• Various sports
  • Gymnastics
  • Dancing
  • Making things
  • Hiking

Work also featured heavily. Just day to day functioning seemed important. Much like exercise, our working lives are pretty varied  from being a therapist to nursing to simply driving. The concept of family also featured heavily with helping and providing for them forming  an important part of resilience for many.

Resilience seems to be a rich tapestry of different things. The clinical implication of this is being able to effectively listen and ask a few questions that allow us to find out more about what activities may signify resilience and then be able to guide someone towards them and also provide planning and support for engagement.

Here are some example questions I use:

“What would your perfect day without pain look like?”

“What have you stopped doing because of the pain?”

“Are there things you feel are important that you avoid because of the pain?”

I also picked out some quotes. I have not used any names : )

“For many years, my default position was to isolate myself, try to power through, and go out of my way not to seek out resources or strategies. I thought that was the way I was supposed to do it; “man up” and push through. For me, I think I discovered (still am) resilience when I learned about acceptance. Getting to acceptance, and I think I still struggle with that a bit to this day, was a difficult time as I had to admit that I could not do this on my own. I hated that feeling”

“Resilience is in all of us, but sometimes we need a guide to help us find our path forward, but there is always a path forward”

“I would say the thing that made me the most resilient was asking for help. From my mentors, friends, counsellors and family. Vulnerability helped me be more resilient”

“I love riding my bike but on a steep hill climb my pain would escalate 10 fold. I persisted and after 30 mins or so off cycling it would go back down to normal levels. The bike ride was more important for my mental well being than the back pain maybe that is why I persisted”

“Resilience for me is knowing that there are things you can and can't control and you put energy and focus into those things you can control/accept”

“Resilience is I get up everyday and work with injuries on others. Sometimes leaving bed is the hardest part”

 It could be balancing the stressful parts of life with things that bring us happiness and joy is most important and when we lose this balance is when we start to become more vulnerable and our job maybe to help with this process.

What components make up resilience?

Both Sturgeon and Goubert outline some positive elements AND some risk factors involved in resilience.

Lets first start with the positive elements.

Optimism & positive emotions

Optimism appears to be a key characteristic, with optimism being related to lower levels of pain and this may support why predicted expectations are related to outcomes. Optimism should be viewed both from a clinician and patient viewpoint and without doubt both viewpoint will interact within the 'third space'.

Here are some good papers *HERE* & *HERE*

Questions we can ask ourselves:

  • Are you a generally optimistic clinician/person?
  • How optimistic are you about a positive outcome?
  • Do you discuss what a positive outcome might look like, especially in regards to improved function?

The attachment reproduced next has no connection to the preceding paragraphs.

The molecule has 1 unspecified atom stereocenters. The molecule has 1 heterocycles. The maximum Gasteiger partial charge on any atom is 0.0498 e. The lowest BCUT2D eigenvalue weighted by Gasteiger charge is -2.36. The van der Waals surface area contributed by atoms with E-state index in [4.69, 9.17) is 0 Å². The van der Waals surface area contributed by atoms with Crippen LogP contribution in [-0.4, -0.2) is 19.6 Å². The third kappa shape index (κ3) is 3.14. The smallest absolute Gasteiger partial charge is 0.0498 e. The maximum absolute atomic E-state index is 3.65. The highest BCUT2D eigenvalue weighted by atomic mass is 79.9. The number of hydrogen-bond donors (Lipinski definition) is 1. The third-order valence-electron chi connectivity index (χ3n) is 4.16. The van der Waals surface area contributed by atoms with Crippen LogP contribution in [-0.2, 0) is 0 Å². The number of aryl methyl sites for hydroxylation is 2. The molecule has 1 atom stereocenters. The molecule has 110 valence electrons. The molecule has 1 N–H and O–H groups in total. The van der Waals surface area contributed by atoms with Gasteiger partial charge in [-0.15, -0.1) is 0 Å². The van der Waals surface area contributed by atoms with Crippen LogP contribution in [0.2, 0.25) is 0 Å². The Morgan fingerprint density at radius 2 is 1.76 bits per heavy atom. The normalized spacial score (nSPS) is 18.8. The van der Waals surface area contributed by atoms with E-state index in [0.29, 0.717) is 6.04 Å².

• Can we highlight positive aspects from the person’s story/history, previous positive experiences to be optimistic about?

Although it is important to not seem disingenuous, the need for positivity and a positive emotional perspective on life and activity should be highlighted, although this should probably come after a validation of normal negative responses to a tough situation such as persisting pain.

I feel it is also important to highlight the negative aspects of negative thinking and behaviour.

Pain acceptance & sustained engagement in valued activities

Pain acceptance is defined as acknowledging that one has pain, stopping attempts to control pain, and learning to live a richer life in spite of pain. This in turn can lead to more engagement in valued activities.

Sturgeon writes

“individuals with greater levels of activity engagement are better able to bolster their positive emotions through sustained pursuit of valued activities despite their pain”

This appears to be a key factor, both highlighted in the research and also in the in depth qualitative research I performed above on social media ; )

Social support

People who actively seek out social support seem to have lower levels of pain. We know from work such as Riikka Holopainen's *HERE* that people with persisting pain reported that their circle of life had shrunk and they had given up doing things they used to enjoy.

Pain can interrupt positive social interactions that are important for resilience, however pain can also narrow our ability to identify these positive social interactions and positive resilience resources in general.

Risk factors

Pain catastrophisation & avoidance

Higher levels of pain catastrophizing and fear are linked to higher levels of pain and pain catastrophizing can also lead to ineffective coping strategies such as an avoidance approach to coping. This behaviour is consistent with the affective-motivational side of pain that can often motivate people to avoid things such as social interactions and physical activities. Essentially this can limit the enjoyment and positive aspects gained from valued activities, often for fear of pain, and can reduce resilience behaviours. This prolonged avoidance can also lead to depression and disability.